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How Vaccine Truthers Like Jenny McCarthy and Kristin Cavallari Are Getting In The Way Of New Research On The ACTUAL Causes Of Autism

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Thanks to the resurgence of measles in cities and communities across the country — a phenomenon that health officials attribute to a small number of people who claim “philosophical objections” to vaccination — conspiracy theories about vaccines are back in the news.

That’s landed Jenny McCarthy right back in the headlines, too, since the actress and model is the most prominent celebrity spokesperson for inaccurate myths about vaccines’ safety. McCarthy says her son’s autism was caused by getting the shot that’s intended to protect against measles, mumps, and rubella (MMR), even though that is not possible. The MMR vaccine doesn’t actually have any link to autism — neither do any other types of childhood vaccines. By this point, the doctor who first put forth that theory has been widely discredited after his research was found to be fraudulent. He was subsequently disbarred by the British General Medical Council and banned from practicing medicine for “serious misconduct,” including “repeatedly breaching the fundamental principles of research medicine.”

Nonetheless, the conspiracy has firmly hung on, as conspiracies tend to do. More recently, other celebrities — like former reality TV show star Kristin Cavallari and her husband, Chicago Bears quarterback Jay Cutler — have repeated those claims about autism to explain why they don’t plan to vaccinate their children. In an interview with Lisa Kennedy Montgomery on the Fox Business Channel, Cavallari said that she won’t be vaccinating her second kid, yet to be birthed, and has not vaccinated her first kid for fear that it will “induce” autism. When Montgomery tried to present her with facts, Cavallari told the host that she’s “read too many books about autism” to want to vaccinate her kids.

Regardless of what “books” she has read, Cavallari has obviously not consulted the scientific literature — which is generally considered a higher standard of evidence than “books.” Cavallari then went to the go-to talking point that contemporary vaccines have higher levels of mercury than those in the past which makes them dangerous — a claim that has been refuted time and time again by scientists. But hey, who are you going to trust — a medical expert with a decade of higher education and years of experience in medicine and research, or a former reality TV star whose only claim to fame is that her parents happen to be part of the 1% club?

It’s understandable that parents would want to do everything in their power to protect their kids from harm. But if celebrities like McCarthy and Cavallari are worried about preventing autism, their activism is focused in entirely the wrong area. Even worse, it’s unhelpfully diverting attention from public health issues that need more investment.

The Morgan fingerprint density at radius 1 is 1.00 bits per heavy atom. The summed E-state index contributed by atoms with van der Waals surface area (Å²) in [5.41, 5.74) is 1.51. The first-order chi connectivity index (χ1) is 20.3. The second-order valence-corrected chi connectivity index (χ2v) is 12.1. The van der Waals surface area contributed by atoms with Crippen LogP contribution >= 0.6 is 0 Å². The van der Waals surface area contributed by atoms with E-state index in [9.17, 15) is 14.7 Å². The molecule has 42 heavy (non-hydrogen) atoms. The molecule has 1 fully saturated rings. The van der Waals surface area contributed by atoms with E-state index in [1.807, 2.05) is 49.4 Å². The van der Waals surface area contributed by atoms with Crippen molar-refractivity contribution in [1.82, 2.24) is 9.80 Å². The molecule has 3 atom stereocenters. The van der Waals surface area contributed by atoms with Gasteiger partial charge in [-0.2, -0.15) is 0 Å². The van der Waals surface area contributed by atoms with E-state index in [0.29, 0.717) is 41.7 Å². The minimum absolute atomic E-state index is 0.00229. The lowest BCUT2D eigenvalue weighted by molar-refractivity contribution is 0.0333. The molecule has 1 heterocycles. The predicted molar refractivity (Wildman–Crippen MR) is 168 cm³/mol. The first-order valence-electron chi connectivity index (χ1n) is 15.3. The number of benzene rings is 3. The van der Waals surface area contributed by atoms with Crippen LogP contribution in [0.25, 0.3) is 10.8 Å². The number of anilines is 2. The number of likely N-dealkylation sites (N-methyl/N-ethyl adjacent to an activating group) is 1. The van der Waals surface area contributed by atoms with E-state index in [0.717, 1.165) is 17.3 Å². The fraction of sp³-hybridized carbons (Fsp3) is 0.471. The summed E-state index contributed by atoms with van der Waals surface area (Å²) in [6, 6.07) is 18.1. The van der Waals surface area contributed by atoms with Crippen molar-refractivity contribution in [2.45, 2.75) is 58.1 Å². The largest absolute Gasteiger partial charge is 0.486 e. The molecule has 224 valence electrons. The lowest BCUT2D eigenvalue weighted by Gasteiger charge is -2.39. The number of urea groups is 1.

We don’t know everything about autism, but research in this area continues to advance. Most experts believe that autism is caused by some combination of genetic and environmental factors that varies from one child to another. Over the past several years, we’ve been learning more about just how influential those environmental factors can be. A large study published last year, which relied on the data from 100 million medical records here in the U.S., found a significant association between autism and “harmful environmental factors.” University of Chicago researchers studied genital malformation in boys, a type of birth defect that’s already been linked to exposure to pesticides, and found a strong link with autism rates. A one percent increase in those defects corresponded to a 283 percent increase in autism.

“This gives an indicator of environmental load and the effect is surprisingly strong,” Dr. Andrey Rzhetsky, a professor of genetic medicine and human genetics and the lead author of the 2014 study, said in a statement. These findings add to a growing body of research that suggests the environment could play some sort of a role in autism rates.

Previous work in this field has found that kids who live in areas with high pollution rates are two to three times more likely to be diagnosed with the disease. Kids with autism are also more likely to have been born to a mother who lives with 1,000 feet of a freeway, and tend to have unusually high levels of exposure to air-pollutant chemicals. Researchers are quick to clarify that this doesn’t mean pollution single-handedly causes autism — it’s just one of the complex factors that can contribute to a kid’s risk of developing the disease, and something that should be investigated further. Plenty of other evidence has already linked air pollution to a host of health issues, like heart damage and respiratory disease. Last fall, the World Health Organization officially classified it as a carcinogen.

“The air we breathe has become polluted with a mixture of cancer-causing substances,” Kurt Straif, the head of the WHO department that ranks cancer-causing agents, explained at the time. Americans are driving less and taking public transportation more, but it couldn’t hurt to have a celebrity like Jenny McCarthy throw her star power behind environmental causes like carpooling, biking, or taking the bus. That could have a tangible public health impact, rather than allowing conspiracy theories to overshadow the very real impact of this disease.

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